Graduate Courses

2016 Course Offerings


ITAL GU4009 Development of Italian Language J. Cavallo.

The external history and internal development of the Italian language from its origins to the present.

ITAL GU4050 Medieval Lyric T. Barolini

This course maps the origins of the Italian lyric, starting in Sicily and following its development in Tuscany, in the poets of the dolce stil nuovo and ultimately, Dante. Lectures in English; text in Italian, although comparative literature students who can follow with the help of translations are welcome.

ITAL GU4079 Boccaccio's Decameron T. Barolini

While focusing on the Decameron, this course follows the arc of Boccaccio's career from the Ninfale Fiesolano, through the Decameron, and concluding with the Corbaccio, using the treatment of women as the connective thread. The Decameron is read in the light of its cultural density and contextualized in terms of its antecedents, both classical and vernacular, and of its intertexts, especially Dante's Commedia, with particular attention to Boccaccio's masterful exploitation of narrative as a means for undercutting all absolute certainty. Lectures in English; text in Italian, although comparative literature students who can follow with the help of translations are welcome.


ITAL GU4059 Culture of Italian Fashion. 3 points. B. Faedda

This seminar examines the many meanings of fashion, design, and style, especially in Italian culture and tradition; how values are preserved, reinvented and rethought through a lens that is internationally known as "Made in Italy"; how the symbolic meanings and ideological interpretations are connected to creation, production, and consumption of goods. Based on an anthropological perspective and framework, this interdisciplinary course will analyze ways in which we can understand the ‘Italian style' through the intersections of many different levels: political, economic, aesthetic, symbolic, religious, etc. The course will study how fashion can help us understand the ways in which tradition and innovation, creativity and technology, localism and globalization, identity and diversity, power and body, are elaborated and interpreted in contemporary Italian society, in relation to a globalized world. Readings in English. Short videos that can be watched on the computer and alternative readings for those fluent in Italian will be assigned. There are no pre‐requisites for this course.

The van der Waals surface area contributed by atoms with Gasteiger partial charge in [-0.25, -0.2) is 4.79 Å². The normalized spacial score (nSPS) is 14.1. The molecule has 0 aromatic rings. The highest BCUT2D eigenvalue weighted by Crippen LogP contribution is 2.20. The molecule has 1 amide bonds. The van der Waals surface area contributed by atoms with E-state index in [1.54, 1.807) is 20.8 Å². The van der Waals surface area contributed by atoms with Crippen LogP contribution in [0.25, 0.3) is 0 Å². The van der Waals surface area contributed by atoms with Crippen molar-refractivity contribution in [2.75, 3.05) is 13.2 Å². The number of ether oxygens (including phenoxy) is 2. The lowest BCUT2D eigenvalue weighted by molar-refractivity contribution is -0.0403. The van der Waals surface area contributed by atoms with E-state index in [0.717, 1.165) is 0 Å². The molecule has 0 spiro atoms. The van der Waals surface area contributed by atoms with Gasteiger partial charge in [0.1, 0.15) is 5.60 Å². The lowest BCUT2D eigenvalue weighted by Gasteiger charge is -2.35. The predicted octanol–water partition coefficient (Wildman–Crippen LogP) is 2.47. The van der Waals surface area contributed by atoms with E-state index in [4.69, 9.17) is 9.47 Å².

ITAL GU4070 Small Stories in a Big World K. Zanou

What does it mean to enter history through a life? This course will combine the Italian historiographical tradition of microstoria with the global turn in historical studies, in order to explore a series of microhistorical and biographical works. We will look at the biographies of people from the 15th to the 19th centuries who lived their lives on the move between empires and nation states ane early modern Jewish merchants of Livorno, captives, collectors and career makers in the British empire, as well as 19th-century intellectuals and migrants between the Mediterranean shores). But we will also deal with figures who never left home but had d across continents and seas (such as Leo Africanus, Elias of Babylon, John Hu, Ugo Foscolo, Elisabeth March, Giuseppe Garibaldi, thsomething interesting to say (such as Domenico Scandella, Martin Guerre, Martha Ballard or Stephanos Vogorides). Through the micro-perspective of these individuals, the coursewill trace some of the big themes of the early modern and modern periods. Students will be invited to reflect on the possibilities opened up by the new trend of ‘global microhistory’, on the prospects and limits of biography, on the autobiographical connotations of historical writing, on combining narrativity with scholarly argumentation, and on the authority of experience. Taught in English. Required reading in English, additional materials may be in Italian. 


ITAL GU4401 Holocaust & Resistance in Italy E. Leake

The political, social, and cultural issues affecting Italy in the crucial, dramatic years between 1943 and 1945. More specifically, the canonical literary and cinematic representations of the war, the "Resistenza" and the Holocaust and the aesthetic issues related to the encounter between history and fiction, reality and imagination. Further examination of how the war has affected women: such an inquiry will require the evaluation of lesser-known women's texts.Topics to be addressed include: war and gender, women as subjects of history, the intersection of the political and the private. Authors to be examined include: Calvino, Fenoglio,Pavese, Levi, Rossellini, Wertmuller, Rosi, Vigano', Milli, Zangrandi, D'Eramo. Taught in English. Reading in Italian (exceptions can be made for students who don't read Italian).

ITAL GU4725  Pirandello & Modern Drama

The course will examine the foundations of modern drama and stage representation by analysing Luigi Pirandello's plays and theoretical works in close comparison with the major authors and drama theorists of the XIX century, including Bertolt Brecht, August Strinberg, and Jean Genet.


ITAL GU4502 Italian Cultural Studies I N. Moe

An interdisciplinary investigation into Italian culture and society in the years between Unification in 1860 and the outbreak of World War I. Drawing on novels, historical analyses, and other sources including film and political cartoons, the course examines some of the key problems and trends in the cultural and political history of the period. Lectures, discussion and required readings will be in English. Students with a knowledge of Italian are encouraged to read the primary literature in Italian.